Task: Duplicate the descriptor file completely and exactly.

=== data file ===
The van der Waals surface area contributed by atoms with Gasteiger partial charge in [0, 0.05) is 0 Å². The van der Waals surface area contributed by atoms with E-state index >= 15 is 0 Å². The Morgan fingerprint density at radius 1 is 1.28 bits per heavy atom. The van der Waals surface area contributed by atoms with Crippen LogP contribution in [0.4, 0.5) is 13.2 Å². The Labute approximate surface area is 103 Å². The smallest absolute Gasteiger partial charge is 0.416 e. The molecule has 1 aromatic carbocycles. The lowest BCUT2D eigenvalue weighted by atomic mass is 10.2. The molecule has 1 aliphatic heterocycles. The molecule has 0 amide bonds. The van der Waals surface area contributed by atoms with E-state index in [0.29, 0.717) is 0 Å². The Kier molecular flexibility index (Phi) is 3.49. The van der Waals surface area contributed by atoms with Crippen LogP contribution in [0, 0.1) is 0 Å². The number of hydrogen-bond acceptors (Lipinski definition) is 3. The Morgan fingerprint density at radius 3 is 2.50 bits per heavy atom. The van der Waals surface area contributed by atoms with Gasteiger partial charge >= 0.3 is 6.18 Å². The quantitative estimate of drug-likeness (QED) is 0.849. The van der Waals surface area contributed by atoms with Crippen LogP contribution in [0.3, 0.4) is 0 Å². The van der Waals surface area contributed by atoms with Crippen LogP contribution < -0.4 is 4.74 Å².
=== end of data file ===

The van der Waals surface area contributed by atoms with Gasteiger partial charge in [0, 0.05) is 0 Å². The van der Waals surface area contributed by atoms with E-state index >= 15 is 0 Å². The Morgan fingerprint density at radius 1 is 1.28 bits per heavy atom. The van der Waals surface area contributed by atoms with Crippen LogP contribution in [0.4, 0.5) is 13.2 Å². The Labute approximate surface area is 103 Å². The smallest absolute Gasteiger partial charge is 0.416 e. The molecule has 1 aromatic carbocycles. The lowest BCUT2D eigenvalue weighted by atomic mass is 10.2. The molecule has 1 aliphatic heterocycles. The molecule has 0 amide bonds. The van der Waals surface area contributed by atoms with E-state index in [0.29, 0.717) is 0 Å². The Kier molecular flexibility index (Phi) is 3.49. The van der Waals surface area contributed by atoms with Crippen LogP contribution in [0, 0.1) is 0 Å². The number of hydrogen-bond acceptors (Lipinski definition) is 3. The Morgan fingerprint density at radius 3 is 2.50 bits per heavy atom. The van der Waals surface area contributed by atoms with Gasteiger partial charge >= 0.3 is 6.18 Å². The quantitative estimate of drug-likeness (QED) is 0.849. The van der Waals surface area contributed by atoms with Crippen LogP contribution in [0.3, 0.4) is 0 Å². The van der Waals surface area contributed by atoms with Crippen LogP contribution < -0.4 is 4.74 Å².